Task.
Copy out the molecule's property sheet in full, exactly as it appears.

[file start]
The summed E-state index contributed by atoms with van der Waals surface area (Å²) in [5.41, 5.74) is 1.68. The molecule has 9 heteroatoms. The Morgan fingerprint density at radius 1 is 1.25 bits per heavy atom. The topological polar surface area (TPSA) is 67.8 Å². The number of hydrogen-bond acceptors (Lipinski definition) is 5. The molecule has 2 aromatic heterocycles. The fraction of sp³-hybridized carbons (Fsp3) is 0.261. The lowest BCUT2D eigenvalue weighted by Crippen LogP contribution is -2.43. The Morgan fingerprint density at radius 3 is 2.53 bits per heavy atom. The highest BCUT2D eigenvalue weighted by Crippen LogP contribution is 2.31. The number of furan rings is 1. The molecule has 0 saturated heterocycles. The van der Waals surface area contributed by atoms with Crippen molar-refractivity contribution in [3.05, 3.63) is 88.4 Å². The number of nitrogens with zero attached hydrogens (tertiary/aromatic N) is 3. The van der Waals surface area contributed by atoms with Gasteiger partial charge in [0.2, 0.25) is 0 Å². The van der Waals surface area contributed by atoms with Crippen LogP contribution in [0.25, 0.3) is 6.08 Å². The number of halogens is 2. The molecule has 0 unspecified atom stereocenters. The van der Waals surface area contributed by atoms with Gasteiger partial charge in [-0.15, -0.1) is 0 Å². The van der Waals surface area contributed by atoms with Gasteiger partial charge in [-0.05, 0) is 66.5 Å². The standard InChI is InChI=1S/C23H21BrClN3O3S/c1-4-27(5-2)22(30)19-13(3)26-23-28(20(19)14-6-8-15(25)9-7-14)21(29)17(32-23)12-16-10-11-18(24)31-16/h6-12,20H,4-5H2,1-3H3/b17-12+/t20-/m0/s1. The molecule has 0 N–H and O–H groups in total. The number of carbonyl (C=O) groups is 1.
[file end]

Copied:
The summed E-state index contributed by atoms with van der Waals surface area (Å²) in [5.41, 5.74) is 1.68. The molecule has 9 heteroatoms. The Morgan fingerprint density at radius 1 is 1.25 bits per heavy atom. The topological polar surface area (TPSA) is 67.8 Å². The number of hydrogen-bond acceptors (Lipinski definition) is 5. The molecule has 2 aromatic heterocycles. The fraction of sp³-hybridized carbons (Fsp3) is 0.261. The lowest BCUT2D eigenvalue weighted by Crippen LogP contribution is -2.43. The Morgan fingerprint density at radius 3 is 2.53 bits per heavy atom. The highest BCUT2D eigenvalue weighted by Crippen LogP contribution is 2.31. The number of furan rings is 1. The molecule has 0 saturated heterocycles. The van der Waals surface area contributed by atoms with Crippen molar-refractivity contribution in [3.05, 3.63) is 88.4 Å². The number of nitrogens with zero attached hydrogens (tertiary/aromatic N) is 3. The van der Waals surface area contributed by atoms with Gasteiger partial charge in [0.2, 0.25) is 0 Å². The van der Waals surface area contributed by atoms with Crippen LogP contribution in [0.25, 0.3) is 6.08 Å². The number of halogens is 2. The molecule has 0 unspecified atom stereocenters. The van der Waals surface area contributed by atoms with Gasteiger partial charge in [-0.15, -0.1) is 0 Å². The van der Waals surface area contributed by atoms with Gasteiger partial charge in [-0.05, 0) is 66.5 Å². The standard InChI is InChI=1S/C23H21BrClN3O3S/c1-4-27(5-2)22(30)19-13(3)26-23-28(20(19)14-6-8-15(25)9-7-14)21(29)17(32-23)12-16-10-11-18(24)31-16/h6-12,20H,4-5H2,1-3H3/b17-12+/t20-/m0/s1. The molecule has 0 N–H and O–H groups in total. The number of carbonyl (C=O) groups is 1.